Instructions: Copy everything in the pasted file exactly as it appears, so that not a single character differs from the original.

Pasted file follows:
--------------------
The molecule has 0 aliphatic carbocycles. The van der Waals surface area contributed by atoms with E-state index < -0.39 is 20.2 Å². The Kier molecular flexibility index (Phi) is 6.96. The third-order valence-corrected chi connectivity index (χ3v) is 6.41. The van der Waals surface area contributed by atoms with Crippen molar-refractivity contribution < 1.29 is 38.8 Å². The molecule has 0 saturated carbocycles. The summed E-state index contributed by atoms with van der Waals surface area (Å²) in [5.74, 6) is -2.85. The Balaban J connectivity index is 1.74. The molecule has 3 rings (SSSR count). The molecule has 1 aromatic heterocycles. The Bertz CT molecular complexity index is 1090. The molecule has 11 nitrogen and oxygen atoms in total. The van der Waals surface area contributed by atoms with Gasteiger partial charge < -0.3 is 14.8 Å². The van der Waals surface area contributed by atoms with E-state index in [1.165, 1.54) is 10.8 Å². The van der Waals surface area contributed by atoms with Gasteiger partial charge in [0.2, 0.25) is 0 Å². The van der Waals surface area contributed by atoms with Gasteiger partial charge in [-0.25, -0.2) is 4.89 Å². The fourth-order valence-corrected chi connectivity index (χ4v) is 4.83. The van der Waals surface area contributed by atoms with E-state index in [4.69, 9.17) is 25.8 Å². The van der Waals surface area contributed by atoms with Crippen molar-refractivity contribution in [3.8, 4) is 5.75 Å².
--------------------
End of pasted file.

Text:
The molecule has 0 aliphatic carbocycles. The van der Waals surface area contributed by atoms with E-state index < -0.39 is 20.2 Å². The Kier molecular flexibility index (Phi) is 6.96. The third-order valence-corrected chi connectivity index (χ3v) is 6.41. The van der Waals surface area contributed by atoms with Crippen molar-refractivity contribution < 1.29 is 38.8 Å². The molecule has 0 saturated carbocycles. The summed E-state index contributed by atoms with van der Waals surface area (Å²) in [5.74, 6) is -2.85. The Balaban J connectivity index is 1.74. The molecule has 3 rings (SSSR count). The molecule has 1 aromatic heterocycles. The Bertz CT molecular complexity index is 1090. The molecule has 11 nitrogen and oxygen atoms in total. The van der Waals surface area contributed by atoms with Gasteiger partial charge < -0.3 is 14.8 Å². The van der Waals surface area contributed by atoms with E-state index in [1.165, 1.54) is 10.8 Å². The van der Waals surface area contributed by atoms with Gasteiger partial charge in [0.2, 0.25) is 0 Å². The van der Waals surface area contributed by atoms with Gasteiger partial charge in [-0.25, -0.2) is 4.89 Å². The fourth-order valence-corrected chi connectivity index (χ4v) is 4.83. The van der Waals surface area contributed by atoms with E-state index in [4.69, 9.17) is 25.8 Å². The van der Waals surface area contributed by atoms with Crippen molar-refractivity contribution in [3.8, 4) is 5.75 Å².